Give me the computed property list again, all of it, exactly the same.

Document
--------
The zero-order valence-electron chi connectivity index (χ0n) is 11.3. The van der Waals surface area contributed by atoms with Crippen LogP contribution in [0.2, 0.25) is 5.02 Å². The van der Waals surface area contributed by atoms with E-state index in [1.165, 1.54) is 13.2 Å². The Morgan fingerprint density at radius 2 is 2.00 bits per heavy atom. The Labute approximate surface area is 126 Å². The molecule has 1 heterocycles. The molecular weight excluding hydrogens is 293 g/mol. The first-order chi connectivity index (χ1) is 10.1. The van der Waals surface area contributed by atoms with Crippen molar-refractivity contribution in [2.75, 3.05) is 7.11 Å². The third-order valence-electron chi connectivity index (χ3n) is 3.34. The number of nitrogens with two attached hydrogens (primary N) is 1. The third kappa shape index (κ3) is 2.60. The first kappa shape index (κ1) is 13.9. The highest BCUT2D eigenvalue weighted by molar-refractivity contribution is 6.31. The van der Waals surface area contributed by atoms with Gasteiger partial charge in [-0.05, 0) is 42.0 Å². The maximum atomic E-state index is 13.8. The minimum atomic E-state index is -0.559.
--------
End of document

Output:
The zero-order valence-electron chi connectivity index (χ0n) is 11.3. The van der Waals surface area contributed by atoms with Crippen LogP contribution in [0.2, 0.25) is 5.02 Å². The van der Waals surface area contributed by atoms with E-state index in [1.165, 1.54) is 13.2 Å². The Morgan fingerprint density at radius 2 is 2.00 bits per heavy atom. The Labute approximate surface area is 126 Å². The molecule has 1 heterocycles. The molecular weight excluding hydrogens is 293 g/mol. The first-order chi connectivity index (χ1) is 10.1. The van der Waals surface area contributed by atoms with Crippen molar-refractivity contribution in [2.75, 3.05) is 7.11 Å². The third-order valence-electron chi connectivity index (χ3n) is 3.34. The number of nitrogens with two attached hydrogens (primary N) is 1. The third kappa shape index (κ3) is 2.60. The first kappa shape index (κ1) is 13.9. The highest BCUT2D eigenvalue weighted by molar-refractivity contribution is 6.31. The van der Waals surface area contributed by atoms with Gasteiger partial charge in [-0.05, 0) is 42.0 Å². The maximum atomic E-state index is 13.8. The minimum atomic E-state index is -0.559.